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The Way I See It!

I am an Ultra-Conservative, Alpha-Male, True Authentic Leader, Type "C" Personality, who is very active in my community; whether it is donating time, clothes or money for Project Concern or going to Common Council meetings and voicing my opinions. As a blogger, I intend to provide a different viewpoint "The way I see it!" on various world, national and local issues with a few helpful tips & tidbits sprinkled in.

More Swine Flu News

Health

Why Seniors Really Should Fear Swine Flu

The CDC's vaccination advice for the over-65 set has been misleading.

 

According to a new analysis, the CDC's own numbers show clearly and unequivocally that H1N1 is more than twice as deadly to seniors as to children.  As a result, "many older adults undoubtedly underestimate their own risk and the importance of getting vaccinated," says Peter Sandman, a longtime scholar of risk communication.  "Older adults have been told they don't have to worry, and that's not true.  If the virus comes back, people will die."

 

Sandman's analysis of the latest estimates of cases, hospitalizations, and deaths by the U.S. Centers for Disease Control and Prevention is here, but let me summarize the basics.  Children 0 to 17 are likeliest to catch swine flu.  But adults (18 to 64) and seniors (65 and older) are much more likely to die of the disease.  Kids are least likely to die if they catch swine flu.

 

Specifically, an estimated 21.3 percent of children 0 to 17 (of whom there are 75 million) have contracted H1N1.  Of those 16 million cases, there have been 71,000 hospitalizations and 1,090 deaths.  That works out to a case-hospitalization rate (the chance of being hospitalized if you contract H1N1) of 0.44 percent, and a case-fatality rate (the risk of dying of the flu if you get it) of 0.007 percent.

 

Source and Full Story: Newsweek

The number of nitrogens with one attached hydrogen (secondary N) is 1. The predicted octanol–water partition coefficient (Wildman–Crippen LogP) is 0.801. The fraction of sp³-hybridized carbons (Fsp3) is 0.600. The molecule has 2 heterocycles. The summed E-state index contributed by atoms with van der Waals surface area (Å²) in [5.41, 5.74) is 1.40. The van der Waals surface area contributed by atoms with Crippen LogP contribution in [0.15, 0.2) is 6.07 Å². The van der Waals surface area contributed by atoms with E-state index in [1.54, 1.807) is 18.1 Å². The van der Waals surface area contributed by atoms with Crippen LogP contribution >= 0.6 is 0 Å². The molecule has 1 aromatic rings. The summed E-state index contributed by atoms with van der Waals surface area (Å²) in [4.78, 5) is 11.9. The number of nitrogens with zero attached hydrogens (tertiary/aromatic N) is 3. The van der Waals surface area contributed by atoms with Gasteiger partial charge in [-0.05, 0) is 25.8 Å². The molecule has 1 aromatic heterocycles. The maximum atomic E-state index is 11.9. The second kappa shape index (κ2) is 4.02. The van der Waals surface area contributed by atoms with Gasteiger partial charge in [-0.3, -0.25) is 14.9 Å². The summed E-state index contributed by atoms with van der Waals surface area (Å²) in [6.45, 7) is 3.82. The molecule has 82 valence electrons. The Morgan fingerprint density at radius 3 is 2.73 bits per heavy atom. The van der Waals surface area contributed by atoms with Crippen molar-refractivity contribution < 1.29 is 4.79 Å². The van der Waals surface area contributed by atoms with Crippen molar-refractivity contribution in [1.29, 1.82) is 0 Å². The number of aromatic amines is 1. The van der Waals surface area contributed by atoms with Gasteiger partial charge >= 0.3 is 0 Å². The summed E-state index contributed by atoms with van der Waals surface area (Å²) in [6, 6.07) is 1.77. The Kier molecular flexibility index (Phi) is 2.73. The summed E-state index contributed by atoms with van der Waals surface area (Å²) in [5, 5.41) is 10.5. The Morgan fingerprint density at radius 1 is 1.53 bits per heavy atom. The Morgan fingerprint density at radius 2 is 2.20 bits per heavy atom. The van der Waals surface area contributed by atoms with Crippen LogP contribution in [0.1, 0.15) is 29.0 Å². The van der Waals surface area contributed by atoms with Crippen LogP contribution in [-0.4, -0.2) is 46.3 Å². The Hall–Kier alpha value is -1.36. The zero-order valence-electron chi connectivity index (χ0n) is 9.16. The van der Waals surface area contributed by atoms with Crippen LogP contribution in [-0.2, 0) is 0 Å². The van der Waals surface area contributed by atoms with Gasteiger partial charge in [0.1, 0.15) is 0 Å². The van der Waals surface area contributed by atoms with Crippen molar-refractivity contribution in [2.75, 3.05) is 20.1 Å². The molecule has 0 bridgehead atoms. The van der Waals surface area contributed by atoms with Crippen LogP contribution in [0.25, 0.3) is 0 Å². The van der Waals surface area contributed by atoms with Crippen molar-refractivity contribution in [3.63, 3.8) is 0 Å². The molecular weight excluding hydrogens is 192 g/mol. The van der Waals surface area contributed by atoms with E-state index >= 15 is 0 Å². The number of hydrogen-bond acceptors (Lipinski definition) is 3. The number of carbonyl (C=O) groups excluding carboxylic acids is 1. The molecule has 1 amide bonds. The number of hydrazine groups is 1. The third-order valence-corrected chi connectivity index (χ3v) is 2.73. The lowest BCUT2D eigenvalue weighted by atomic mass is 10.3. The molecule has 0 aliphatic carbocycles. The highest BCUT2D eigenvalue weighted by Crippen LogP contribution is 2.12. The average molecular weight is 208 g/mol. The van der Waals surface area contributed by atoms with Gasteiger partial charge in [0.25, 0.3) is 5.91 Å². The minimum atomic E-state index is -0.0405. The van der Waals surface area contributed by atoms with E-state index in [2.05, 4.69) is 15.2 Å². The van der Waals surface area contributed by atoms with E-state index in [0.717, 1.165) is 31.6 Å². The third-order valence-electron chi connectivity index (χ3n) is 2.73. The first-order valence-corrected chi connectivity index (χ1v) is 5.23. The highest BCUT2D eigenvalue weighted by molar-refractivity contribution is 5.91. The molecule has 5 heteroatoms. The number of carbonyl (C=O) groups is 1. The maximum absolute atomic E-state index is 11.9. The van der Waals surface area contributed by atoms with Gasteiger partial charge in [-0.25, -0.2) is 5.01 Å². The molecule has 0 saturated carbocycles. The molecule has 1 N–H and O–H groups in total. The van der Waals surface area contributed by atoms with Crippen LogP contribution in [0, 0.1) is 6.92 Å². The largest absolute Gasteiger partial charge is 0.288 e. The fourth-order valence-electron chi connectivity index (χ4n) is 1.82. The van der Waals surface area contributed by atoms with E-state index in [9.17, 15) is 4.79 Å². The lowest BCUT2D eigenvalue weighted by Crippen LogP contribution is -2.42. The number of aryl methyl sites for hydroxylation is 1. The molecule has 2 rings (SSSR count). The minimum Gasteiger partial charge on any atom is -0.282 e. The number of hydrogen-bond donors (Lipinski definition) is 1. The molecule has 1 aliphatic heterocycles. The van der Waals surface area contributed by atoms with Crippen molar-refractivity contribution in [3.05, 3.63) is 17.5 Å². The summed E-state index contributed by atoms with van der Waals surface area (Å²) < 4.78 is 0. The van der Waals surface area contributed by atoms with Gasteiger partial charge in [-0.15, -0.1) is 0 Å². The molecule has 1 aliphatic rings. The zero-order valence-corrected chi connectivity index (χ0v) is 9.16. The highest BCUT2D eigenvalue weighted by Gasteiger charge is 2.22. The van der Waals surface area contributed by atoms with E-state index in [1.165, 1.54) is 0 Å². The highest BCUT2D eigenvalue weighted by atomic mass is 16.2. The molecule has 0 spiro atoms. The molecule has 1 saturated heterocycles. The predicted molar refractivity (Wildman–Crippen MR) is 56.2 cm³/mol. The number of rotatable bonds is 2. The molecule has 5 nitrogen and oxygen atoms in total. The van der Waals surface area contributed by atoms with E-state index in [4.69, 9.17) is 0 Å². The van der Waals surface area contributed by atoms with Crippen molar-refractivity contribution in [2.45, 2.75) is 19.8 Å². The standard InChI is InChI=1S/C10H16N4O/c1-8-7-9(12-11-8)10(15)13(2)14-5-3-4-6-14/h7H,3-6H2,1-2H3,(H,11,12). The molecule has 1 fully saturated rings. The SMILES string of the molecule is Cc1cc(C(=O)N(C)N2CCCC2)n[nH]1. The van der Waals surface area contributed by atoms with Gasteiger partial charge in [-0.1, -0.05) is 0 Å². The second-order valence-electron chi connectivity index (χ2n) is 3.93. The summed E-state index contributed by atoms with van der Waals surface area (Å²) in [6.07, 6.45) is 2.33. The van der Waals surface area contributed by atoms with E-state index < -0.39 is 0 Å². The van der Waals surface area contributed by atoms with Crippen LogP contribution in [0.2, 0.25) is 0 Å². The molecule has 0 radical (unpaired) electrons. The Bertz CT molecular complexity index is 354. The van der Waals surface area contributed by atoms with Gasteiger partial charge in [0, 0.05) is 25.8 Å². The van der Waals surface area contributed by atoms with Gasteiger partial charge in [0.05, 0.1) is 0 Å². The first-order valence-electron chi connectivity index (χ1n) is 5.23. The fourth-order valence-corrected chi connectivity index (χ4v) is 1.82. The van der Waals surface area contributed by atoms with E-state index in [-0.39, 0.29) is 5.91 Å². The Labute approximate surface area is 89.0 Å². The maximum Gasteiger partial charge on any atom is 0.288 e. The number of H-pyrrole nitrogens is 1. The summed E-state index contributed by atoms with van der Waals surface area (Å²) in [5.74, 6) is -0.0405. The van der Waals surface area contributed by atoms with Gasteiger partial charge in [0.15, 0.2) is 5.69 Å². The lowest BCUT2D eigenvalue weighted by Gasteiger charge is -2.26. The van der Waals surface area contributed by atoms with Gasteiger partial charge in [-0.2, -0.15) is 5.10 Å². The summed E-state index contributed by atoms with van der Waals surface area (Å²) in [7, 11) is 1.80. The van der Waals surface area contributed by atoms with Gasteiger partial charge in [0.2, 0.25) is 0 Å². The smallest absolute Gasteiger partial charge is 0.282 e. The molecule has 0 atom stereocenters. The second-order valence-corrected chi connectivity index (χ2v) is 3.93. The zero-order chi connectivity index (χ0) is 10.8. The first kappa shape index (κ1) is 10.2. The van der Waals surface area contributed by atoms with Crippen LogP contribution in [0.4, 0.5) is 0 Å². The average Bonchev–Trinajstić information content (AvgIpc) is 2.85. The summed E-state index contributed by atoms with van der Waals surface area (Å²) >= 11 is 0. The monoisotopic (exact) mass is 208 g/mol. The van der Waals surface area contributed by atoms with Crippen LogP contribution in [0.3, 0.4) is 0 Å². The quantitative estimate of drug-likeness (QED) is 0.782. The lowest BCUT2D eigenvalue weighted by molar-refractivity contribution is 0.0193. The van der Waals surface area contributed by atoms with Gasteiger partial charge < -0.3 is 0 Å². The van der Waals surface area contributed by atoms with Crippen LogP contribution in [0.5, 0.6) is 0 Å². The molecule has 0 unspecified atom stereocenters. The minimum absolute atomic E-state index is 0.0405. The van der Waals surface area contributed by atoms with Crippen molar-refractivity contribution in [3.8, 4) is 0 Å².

Swine flu may drag into 2011, WHO chief says

H1N1 has peaked in North America, but is still intense in Egypt, India

 

Many more people could become sick with swine flu this winter even though it has peaked in North America and some European countries, the head of the World Health Organization said Tuesday.

 

The worst of the swine flu outbreak is over in the United States, Canada, Britain and some other countries in the northern hemisphere, said Dr. Margaret Chan.

 

Source and Full Story: MSNBC

 

More swine flu vaccine recalled: FDA

 

Source and Full Story: Reuters

 

Too many H1N1 shots?  Push this week will tell

Officials launch swine flu vaccine campaign even as demand steeply drops

 

There's finally plenty of vaccine — 136 million doses and counting — against what scientists call the 2009 H1N1 flu strain.  No more standing in long lines at the health department.  CVS drugstores have so much the chain is touting vaccine in national radio and TV ads.  Competitor Walgreens got more than 50,000 takers in a single day last week.

 

Because the virus hasn't mutated yet, specialists expect this H1N1 strain to be designated part of next fall's all-in-one vaccine when regulators meet in February to set the recipe.

 

Source and Full Story: MSNBC

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